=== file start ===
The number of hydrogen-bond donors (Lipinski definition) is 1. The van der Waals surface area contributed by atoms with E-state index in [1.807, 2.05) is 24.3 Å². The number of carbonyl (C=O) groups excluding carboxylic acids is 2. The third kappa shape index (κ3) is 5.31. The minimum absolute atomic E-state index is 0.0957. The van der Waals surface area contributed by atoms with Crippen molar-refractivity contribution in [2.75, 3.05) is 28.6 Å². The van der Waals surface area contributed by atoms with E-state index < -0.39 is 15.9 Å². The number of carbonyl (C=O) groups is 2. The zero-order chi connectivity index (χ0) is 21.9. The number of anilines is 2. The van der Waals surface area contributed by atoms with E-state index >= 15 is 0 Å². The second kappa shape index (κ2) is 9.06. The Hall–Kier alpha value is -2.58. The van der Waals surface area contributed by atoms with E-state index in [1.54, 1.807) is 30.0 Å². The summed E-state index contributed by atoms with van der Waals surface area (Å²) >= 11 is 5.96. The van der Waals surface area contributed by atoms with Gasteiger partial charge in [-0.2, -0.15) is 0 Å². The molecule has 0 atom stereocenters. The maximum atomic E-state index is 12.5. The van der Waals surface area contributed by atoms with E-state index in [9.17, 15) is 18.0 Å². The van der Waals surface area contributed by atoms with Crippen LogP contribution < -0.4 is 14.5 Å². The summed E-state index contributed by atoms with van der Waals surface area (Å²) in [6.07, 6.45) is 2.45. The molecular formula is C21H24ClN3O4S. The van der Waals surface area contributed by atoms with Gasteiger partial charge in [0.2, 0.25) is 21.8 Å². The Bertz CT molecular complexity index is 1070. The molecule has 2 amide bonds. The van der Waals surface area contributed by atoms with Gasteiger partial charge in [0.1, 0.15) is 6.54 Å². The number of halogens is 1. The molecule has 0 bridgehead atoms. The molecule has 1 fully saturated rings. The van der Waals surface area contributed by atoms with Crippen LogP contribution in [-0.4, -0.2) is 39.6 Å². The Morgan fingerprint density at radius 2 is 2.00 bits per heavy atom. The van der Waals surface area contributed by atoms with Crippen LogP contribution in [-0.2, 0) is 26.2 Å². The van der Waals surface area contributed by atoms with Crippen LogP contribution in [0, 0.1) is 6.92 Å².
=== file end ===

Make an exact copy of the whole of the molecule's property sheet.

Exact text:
The number of hydrogen-bond donors (Lipinski definition) is 1. The van der Waals surface area contributed by atoms with E-state index in [1.807, 2.05) is 24.3 Å². The number of carbonyl (C=O) groups excluding carboxylic acids is 2. The third kappa shape index (κ3) is 5.31. The minimum absolute atomic E-state index is 0.0957. The van der Waals surface area contributed by atoms with Crippen molar-refractivity contribution in [2.75, 3.05) is 28.6 Å². The van der Waals surface area contributed by atoms with E-state index < -0.39 is 15.9 Å². The number of carbonyl (C=O) groups is 2. The zero-order chi connectivity index (χ0) is 21.9. The number of anilines is 2. The van der Waals surface area contributed by atoms with E-state index >= 15 is 0 Å². The second kappa shape index (κ2) is 9.06. The Hall–Kier alpha value is -2.58. The van der Waals surface area contributed by atoms with E-state index in [1.54, 1.807) is 30.0 Å². The summed E-state index contributed by atoms with van der Waals surface area (Å²) >= 11 is 5.96. The van der Waals surface area contributed by atoms with Gasteiger partial charge in [-0.2, -0.15) is 0 Å². The molecule has 0 atom stereocenters. The maximum atomic E-state index is 12.5. The van der Waals surface area contributed by atoms with E-state index in [9.17, 15) is 18.0 Å². The van der Waals surface area contributed by atoms with Crippen LogP contribution < -0.4 is 14.5 Å². The summed E-state index contributed by atoms with van der Waals surface area (Å²) in [6.07, 6.45) is 2.45. The molecular formula is C21H24ClN3O4S. The van der Waals surface area contributed by atoms with Gasteiger partial charge in [0.2, 0.25) is 21.8 Å². The Bertz CT molecular complexity index is 1070. The molecule has 2 amide bonds. The van der Waals surface area contributed by atoms with Gasteiger partial charge in [0.1, 0.15) is 6.54 Å². The number of halogens is 1. The molecule has 0 bridgehead atoms. The molecule has 1 fully saturated rings. The van der Waals surface area contributed by atoms with Crippen LogP contribution in [-0.4, -0.2) is 39.6 Å². The Morgan fingerprint density at radius 2 is 2.00 bits per heavy atom. The van der Waals surface area contributed by atoms with Crippen LogP contribution in [-0.2, 0) is 26.2 Å². The van der Waals surface area contributed by atoms with Crippen LogP contribution in [0, 0.1) is 6.92 Å².